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Hustle, Believe, Desire: Sports Mentality for Residency

Op-Med is a collection of original articles contributed by Doximity members.

My mom was a phenomenal basketball player. My grandparents’ house is filled with mementos of her athletic dominance: newspaper clippings, trophies, photos of her suspended in air sinking the perfect jump shot. She played basketball in a time when women didn’t play basketball. It was pre-Title 9. There was no WNBA.

Basketball has always been a part of my mom’s life, which inevitably meant it was a part of my life. I grew up on the bleachers of a high school gym, watching my mom coach women to state tournaments. I knew how to spot a double dribble before I knew how to do long division. I was the unofficial team mascot, junior cheerleader, and water girl for all of her teams.  

But I never possessed her dominance on the court. My storied career ended as soon as it began: in the Fircrest Under-8 Rec League. I never competed for a state tournament; I never even tried out for my high school basketball team.

My mom had a motto for her players, which subsequently became a guiding principle in my life: Hustle, Believe, Desire — HBD for short. As I prepare to apply for Orthopedic Surgery residency, HBD has taken on new importance in my life.

Hustle.

Hustle means choosing to run back to play defense when it’s easier to walk. It’s finding the fire within yourself to be present, motivated, and engaged in every moment, even the monotonous ones. Hustle is a mindset that pushes you to always be the best version of yourself. Hustle is the determination to succeed, and the understanding that nothing worth doing is easy. Success is ultimately an accumulation of small moments wherein you didn’t give up. Don’t give up.

Believe.

Believe in yourself. Believe that you deserve that interview. Believe that your story is important and valuable. Belief in yourself allows you to confidently make the first cut in surgery, just like it allows you to sink a free throw with the game on the line. The process of medical training can fill you with so much doubt, but don’t let it. Do whatever it takes to believe in yourself. You are valuable, and your contributions to medicine, both past and future, are critically important. Be liberated from fear.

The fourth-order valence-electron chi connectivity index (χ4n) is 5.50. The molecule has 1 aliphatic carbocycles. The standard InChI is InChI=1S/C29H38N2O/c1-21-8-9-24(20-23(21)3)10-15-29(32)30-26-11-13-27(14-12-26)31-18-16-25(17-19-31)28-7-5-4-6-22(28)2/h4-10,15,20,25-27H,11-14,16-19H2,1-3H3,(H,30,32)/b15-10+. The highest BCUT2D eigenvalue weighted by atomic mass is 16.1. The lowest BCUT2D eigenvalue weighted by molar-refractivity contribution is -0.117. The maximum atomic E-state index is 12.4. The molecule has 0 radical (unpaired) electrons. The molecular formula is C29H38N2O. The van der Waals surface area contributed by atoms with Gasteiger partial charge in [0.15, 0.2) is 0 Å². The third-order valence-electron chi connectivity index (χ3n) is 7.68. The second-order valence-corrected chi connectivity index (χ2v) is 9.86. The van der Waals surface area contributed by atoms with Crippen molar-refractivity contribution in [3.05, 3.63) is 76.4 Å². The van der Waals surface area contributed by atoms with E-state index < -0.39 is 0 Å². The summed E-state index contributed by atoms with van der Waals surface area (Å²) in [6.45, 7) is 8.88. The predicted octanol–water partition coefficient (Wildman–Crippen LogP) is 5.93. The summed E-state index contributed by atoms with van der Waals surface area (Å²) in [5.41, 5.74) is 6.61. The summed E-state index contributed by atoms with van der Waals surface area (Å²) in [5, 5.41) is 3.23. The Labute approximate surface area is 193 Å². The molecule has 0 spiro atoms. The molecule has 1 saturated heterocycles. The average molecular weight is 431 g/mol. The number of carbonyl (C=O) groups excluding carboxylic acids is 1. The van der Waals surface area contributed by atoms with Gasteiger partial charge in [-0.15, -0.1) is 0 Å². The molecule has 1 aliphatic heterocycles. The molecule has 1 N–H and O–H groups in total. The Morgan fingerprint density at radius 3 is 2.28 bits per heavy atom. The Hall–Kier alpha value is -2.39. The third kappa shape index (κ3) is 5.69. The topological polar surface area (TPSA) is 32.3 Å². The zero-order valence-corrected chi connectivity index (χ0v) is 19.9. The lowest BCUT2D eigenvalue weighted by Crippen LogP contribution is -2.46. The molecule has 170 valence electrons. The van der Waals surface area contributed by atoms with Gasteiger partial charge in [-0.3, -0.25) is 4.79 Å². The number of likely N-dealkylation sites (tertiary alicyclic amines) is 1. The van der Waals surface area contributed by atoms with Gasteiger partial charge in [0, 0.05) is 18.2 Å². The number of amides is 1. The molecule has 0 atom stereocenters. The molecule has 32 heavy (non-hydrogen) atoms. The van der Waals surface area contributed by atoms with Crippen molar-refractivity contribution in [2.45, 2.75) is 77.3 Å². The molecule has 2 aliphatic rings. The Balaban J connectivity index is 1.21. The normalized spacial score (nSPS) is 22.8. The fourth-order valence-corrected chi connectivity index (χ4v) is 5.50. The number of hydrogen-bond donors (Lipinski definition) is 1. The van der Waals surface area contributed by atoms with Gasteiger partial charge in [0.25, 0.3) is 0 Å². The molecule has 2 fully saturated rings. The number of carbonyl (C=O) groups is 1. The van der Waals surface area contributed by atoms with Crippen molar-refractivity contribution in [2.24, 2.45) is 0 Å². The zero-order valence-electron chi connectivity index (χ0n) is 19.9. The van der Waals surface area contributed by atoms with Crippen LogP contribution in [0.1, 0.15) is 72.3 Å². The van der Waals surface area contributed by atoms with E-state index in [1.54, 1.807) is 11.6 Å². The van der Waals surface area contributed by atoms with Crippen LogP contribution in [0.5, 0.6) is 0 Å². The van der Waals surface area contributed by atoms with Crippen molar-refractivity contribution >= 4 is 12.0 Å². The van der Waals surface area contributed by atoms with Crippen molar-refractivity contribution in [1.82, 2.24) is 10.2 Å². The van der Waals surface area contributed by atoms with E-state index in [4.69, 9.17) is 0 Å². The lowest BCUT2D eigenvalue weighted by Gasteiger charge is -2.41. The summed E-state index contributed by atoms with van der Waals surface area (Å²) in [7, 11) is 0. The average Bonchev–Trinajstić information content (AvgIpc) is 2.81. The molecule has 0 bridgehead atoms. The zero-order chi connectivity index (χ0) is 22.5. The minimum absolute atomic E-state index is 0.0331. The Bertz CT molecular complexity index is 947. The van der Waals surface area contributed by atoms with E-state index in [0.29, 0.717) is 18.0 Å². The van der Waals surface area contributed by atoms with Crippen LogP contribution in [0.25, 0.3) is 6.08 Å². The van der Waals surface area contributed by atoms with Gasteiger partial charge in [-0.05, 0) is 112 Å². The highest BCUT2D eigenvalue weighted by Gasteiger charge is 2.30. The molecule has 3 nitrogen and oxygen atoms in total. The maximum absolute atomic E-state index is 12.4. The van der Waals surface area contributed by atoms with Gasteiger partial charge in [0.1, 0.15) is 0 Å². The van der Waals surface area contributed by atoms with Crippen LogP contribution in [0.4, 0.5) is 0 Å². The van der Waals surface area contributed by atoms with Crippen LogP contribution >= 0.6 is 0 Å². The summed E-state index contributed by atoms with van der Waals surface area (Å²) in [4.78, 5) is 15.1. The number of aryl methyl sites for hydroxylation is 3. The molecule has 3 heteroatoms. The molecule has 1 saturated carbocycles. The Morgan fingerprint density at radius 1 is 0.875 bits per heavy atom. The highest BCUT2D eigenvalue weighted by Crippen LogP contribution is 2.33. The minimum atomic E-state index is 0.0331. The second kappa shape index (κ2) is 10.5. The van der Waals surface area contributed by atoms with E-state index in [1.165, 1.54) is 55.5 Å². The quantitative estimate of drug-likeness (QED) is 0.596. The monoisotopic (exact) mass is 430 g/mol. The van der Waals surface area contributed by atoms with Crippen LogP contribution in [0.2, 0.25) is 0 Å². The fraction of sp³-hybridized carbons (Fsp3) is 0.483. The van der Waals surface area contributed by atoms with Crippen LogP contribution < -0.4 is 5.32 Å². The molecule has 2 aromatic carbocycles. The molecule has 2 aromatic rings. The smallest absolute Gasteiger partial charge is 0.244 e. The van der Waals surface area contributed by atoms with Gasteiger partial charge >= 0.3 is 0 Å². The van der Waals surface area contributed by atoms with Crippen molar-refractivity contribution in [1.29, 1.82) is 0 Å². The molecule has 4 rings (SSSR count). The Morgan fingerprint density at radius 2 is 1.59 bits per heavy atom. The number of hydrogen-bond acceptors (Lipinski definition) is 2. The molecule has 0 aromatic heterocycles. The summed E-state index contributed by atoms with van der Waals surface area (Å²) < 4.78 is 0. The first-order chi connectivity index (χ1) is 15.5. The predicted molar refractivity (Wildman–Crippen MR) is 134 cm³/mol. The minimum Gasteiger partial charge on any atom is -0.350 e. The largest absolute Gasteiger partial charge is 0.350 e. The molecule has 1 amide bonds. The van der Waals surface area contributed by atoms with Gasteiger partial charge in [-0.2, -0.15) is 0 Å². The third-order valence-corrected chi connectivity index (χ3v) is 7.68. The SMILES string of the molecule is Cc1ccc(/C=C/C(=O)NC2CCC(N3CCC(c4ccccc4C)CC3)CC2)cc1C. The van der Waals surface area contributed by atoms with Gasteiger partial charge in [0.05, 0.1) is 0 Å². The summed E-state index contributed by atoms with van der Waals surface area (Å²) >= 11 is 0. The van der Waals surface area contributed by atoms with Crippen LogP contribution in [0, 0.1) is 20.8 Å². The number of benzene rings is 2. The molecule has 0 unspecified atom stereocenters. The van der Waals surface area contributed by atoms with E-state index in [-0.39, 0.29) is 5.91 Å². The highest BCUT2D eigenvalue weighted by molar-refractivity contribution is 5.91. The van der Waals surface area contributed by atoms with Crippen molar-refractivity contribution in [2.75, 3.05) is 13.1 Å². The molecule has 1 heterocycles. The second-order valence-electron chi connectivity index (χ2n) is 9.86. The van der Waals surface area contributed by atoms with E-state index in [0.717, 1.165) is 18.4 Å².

Desire.

Desire is the fundamental will to fulfill your dreams, whether that dream be raising a trophy or becoming a psychiatrist. Desire allows you to unrelentingly pursue your goals. It’s a will to win, and the basis of reaching your full potential. Define your goals, and then steadfastly pursue them.

At the end of a timeout, my mom’s team would stack their hands into the circle. “HBD on 3.” “One, two, three … HBD!” The whistle would blow and then it was back to the game. Whether they were winning or losing, her team was grounded in these three values. Now I am, too.

Whether it be seeing a consult at the end of a 24-hour call, waking up to your 3:30 a.m. alarm, or opening ERAS for the first time, take a deep breath and think: “HBD on 3.”  


Kate Gerull is a third-year medical student at Washington University in St. Louis School of Medicine. Her research focuses on diversity and inclusion in surgical disciplines. She is actively involved with the American Medical Women’s Association, and she is the founder of 500 Women in Medicine. 

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